Reuters reports that heavy fighting raged in Deraa, Aleppo and elsewhere all weekend in Syria:
The loss of the market is not as important as the loss of even one human life, much less some 30,000 killed, but it is a tragedy of its own sort.
In the early modern period (1500-1800), one of the major trade routes for things like Japanese silk and India spices went through the Persian Gulf, up the Tigris and Euphrates river valley in Ottoman Iraq, through Aleppo and on to Tripoli on the Mediterranean coast, where they were shipped to Europe. Ottoman Aleppo was in some senses the center of that world, and its covered market or suq (souk) was a wonder. (The Red Sea route, landing at Qena and then going up the Nile to Alexandria, was a competing way of taking the trade). Conflict between the European empires and the Ottoman Empire sometimes made some routes difficult.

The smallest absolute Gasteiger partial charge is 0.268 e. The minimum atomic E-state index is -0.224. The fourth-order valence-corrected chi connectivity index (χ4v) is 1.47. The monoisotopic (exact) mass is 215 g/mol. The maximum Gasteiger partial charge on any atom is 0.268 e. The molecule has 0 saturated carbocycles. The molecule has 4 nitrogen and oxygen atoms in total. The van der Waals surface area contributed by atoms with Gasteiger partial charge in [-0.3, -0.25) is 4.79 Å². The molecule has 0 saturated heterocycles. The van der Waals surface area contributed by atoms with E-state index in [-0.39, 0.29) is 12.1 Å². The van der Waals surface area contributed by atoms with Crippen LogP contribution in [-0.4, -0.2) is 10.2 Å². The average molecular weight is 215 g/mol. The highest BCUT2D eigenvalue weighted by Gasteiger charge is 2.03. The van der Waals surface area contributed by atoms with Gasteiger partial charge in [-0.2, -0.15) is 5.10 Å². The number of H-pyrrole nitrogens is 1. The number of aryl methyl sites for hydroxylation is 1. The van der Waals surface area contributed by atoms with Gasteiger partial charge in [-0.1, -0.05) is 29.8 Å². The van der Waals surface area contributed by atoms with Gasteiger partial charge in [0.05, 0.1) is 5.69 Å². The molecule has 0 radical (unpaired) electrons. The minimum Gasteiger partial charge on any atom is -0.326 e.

Those who want to do some serious reading on Aleppo’s earlier urban structures and modern transformation should see this great paper [pdf] by historian Itsuki Nakabayashi.